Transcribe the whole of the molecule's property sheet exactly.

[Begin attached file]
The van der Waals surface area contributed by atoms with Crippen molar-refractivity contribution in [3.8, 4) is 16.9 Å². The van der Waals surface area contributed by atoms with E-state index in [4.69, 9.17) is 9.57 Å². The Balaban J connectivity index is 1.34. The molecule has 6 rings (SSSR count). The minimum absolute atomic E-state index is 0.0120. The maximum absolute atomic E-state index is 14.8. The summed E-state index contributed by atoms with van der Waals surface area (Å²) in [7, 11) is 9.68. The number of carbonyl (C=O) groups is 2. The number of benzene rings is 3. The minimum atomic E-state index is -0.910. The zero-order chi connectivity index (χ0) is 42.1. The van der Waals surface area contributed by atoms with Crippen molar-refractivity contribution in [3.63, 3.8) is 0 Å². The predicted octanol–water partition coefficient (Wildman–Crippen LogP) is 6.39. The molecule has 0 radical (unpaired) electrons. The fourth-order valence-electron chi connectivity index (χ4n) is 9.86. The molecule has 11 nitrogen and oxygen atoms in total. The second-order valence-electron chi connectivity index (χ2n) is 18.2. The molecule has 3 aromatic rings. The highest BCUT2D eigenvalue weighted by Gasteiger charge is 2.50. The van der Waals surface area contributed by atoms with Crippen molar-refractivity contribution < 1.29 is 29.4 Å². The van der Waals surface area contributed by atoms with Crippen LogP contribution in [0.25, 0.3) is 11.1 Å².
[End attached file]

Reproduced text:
The van der Waals surface area contributed by atoms with Crippen molar-refractivity contribution in [3.8, 4) is 16.9 Å². The van der Waals surface area contributed by atoms with E-state index in [4.69, 9.17) is 9.57 Å². The Balaban J connectivity index is 1.34. The molecule has 6 rings (SSSR count). The minimum absolute atomic E-state index is 0.0120. The maximum absolute atomic E-state index is 14.8. The summed E-state index contributed by atoms with van der Waals surface area (Å²) in [7, 11) is 9.68. The number of carbonyl (C=O) groups is 2. The number of benzene rings is 3. The minimum atomic E-state index is -0.910. The zero-order chi connectivity index (χ0) is 42.1. The van der Waals surface area contributed by atoms with Crippen molar-refractivity contribution in [3.63, 3.8) is 0 Å². The predicted octanol–water partition coefficient (Wildman–Crippen LogP) is 6.39. The molecule has 0 radical (unpaired) electrons. The fourth-order valence-electron chi connectivity index (χ4n) is 9.86. The molecule has 11 nitrogen and oxygen atoms in total. The second-order valence-electron chi connectivity index (χ2n) is 18.2. The molecule has 3 aromatic rings. The highest BCUT2D eigenvalue weighted by Gasteiger charge is 2.50. The van der Waals surface area contributed by atoms with Crippen molar-refractivity contribution < 1.29 is 29.4 Å². The van der Waals surface area contributed by atoms with Crippen LogP contribution in [0.25, 0.3) is 11.1 Å².